The UK's Prince Harry has cancelled the 2020 Invictus Games due to the coronavirus pandemic, while urging people to "look after themselves, their families, and each other", it was reported on Friday.
The games, which were created in 2014 by the Duke of Sussex for wounded, injured or sick armed-service personnel, were scheduled to be held at The Hague from May 9-16 and would have brought together more than 500 competitors of 19 different nationalities, reports the Metro newspaper.
In a social media post on Thursday, the Duke of Sussex, who has stepped down from front-line royal duties but continues to work closely with the games, said: "I'm so grateful for everybody who has worked so incredibly hard over the last couple of weeks to try and find any alternative to try and carry out these games, in a different way and in a safe way.
"But this decision was the most sensible and the safest option for all of you, for your families as well as everybody else involved in these games."
The @WeAreInvictus patron, the #DukeofSussex, has released a video message to the #InvictusGames competitors recognising their disappointment at the news, but that it's the best outcome for their safety and recovery. #CoronavirusUpdate #IG2020 #COVID19 pic.twitter.com/SLbT7QOl7D— Invictus Games The Hague 2020 (@InvictusGamesNL) March 19, 2020
On a lighter note during the announcement, Harry told the participants that "the good thing is you have an extra 12 or so months to be even fitter, to get even fitter than you already are".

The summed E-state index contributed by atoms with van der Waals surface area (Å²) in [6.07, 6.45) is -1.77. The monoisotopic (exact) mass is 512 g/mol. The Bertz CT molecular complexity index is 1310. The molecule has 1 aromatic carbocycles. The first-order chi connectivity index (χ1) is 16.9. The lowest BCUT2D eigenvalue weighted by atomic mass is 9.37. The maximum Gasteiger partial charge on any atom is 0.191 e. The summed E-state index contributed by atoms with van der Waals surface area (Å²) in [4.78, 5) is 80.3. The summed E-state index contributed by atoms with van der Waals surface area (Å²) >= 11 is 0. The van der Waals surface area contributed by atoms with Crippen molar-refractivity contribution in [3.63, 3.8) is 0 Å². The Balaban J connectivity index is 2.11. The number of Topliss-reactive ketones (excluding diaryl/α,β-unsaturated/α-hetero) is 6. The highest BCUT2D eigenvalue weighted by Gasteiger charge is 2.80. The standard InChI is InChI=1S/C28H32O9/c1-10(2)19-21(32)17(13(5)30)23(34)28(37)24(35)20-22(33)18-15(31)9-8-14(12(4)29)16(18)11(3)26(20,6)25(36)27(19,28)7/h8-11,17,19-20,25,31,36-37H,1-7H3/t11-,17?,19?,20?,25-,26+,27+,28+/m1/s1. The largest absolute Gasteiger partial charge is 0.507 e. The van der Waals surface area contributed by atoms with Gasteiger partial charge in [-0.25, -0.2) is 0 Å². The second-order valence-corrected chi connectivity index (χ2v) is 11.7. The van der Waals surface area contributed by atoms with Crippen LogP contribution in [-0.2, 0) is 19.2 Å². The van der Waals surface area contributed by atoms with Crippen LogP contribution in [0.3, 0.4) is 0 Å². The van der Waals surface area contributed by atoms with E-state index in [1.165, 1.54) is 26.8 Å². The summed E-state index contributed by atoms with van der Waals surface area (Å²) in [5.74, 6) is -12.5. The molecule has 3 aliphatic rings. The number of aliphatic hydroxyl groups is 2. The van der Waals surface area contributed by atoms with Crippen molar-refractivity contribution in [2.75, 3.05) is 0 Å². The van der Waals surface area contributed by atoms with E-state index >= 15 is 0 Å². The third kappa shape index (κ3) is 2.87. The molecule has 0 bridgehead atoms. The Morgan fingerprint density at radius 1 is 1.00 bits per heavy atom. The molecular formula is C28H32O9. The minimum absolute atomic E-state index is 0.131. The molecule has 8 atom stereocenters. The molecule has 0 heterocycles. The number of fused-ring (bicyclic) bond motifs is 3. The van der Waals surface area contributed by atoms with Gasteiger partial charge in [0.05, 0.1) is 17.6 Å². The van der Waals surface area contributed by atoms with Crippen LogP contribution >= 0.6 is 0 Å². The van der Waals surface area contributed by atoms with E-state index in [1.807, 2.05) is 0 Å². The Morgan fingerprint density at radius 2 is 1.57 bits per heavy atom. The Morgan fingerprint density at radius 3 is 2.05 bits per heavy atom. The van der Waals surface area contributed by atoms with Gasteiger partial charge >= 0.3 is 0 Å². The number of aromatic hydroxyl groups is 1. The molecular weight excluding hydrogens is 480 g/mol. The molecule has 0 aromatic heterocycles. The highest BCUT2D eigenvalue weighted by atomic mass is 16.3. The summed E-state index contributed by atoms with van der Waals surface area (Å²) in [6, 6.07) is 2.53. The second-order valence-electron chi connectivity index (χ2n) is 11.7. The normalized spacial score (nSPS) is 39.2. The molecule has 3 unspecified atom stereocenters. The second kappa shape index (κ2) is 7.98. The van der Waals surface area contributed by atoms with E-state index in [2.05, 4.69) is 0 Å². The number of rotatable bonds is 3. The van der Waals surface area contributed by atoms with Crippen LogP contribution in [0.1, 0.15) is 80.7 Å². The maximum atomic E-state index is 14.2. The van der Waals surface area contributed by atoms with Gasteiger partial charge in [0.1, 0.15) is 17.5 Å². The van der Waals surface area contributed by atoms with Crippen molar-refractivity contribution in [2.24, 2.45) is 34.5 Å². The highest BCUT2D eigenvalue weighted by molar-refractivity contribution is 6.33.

Prince Harry has attended the games since its inaugural London 2014 event, and has gone on to host further competitions in Orlando in 2016, Toronto the following year, and Sydney in 2018.
The 2017 games in Canada, where the Duke and Duchess of Sussex now live, was Meghan Markle's first public appearance alongside Harry after their relationship became public, said the Metro newspaper.
In a shocking announcement last month, the couple said they planned to step back from their duties as senior members of the royal family and "transition into a new working model" last month.
The Sussexes' new role was agreed after a summit of senior royals was convened by the Queen at Sandringham to discuss their desire to take a step back and strive for financial independence.
It will be reviewed after a 12-month period.
The Duke and Duchess were in the UK earlier this month to wrap up their last royal engagements before stepping back as senior royals on March 31.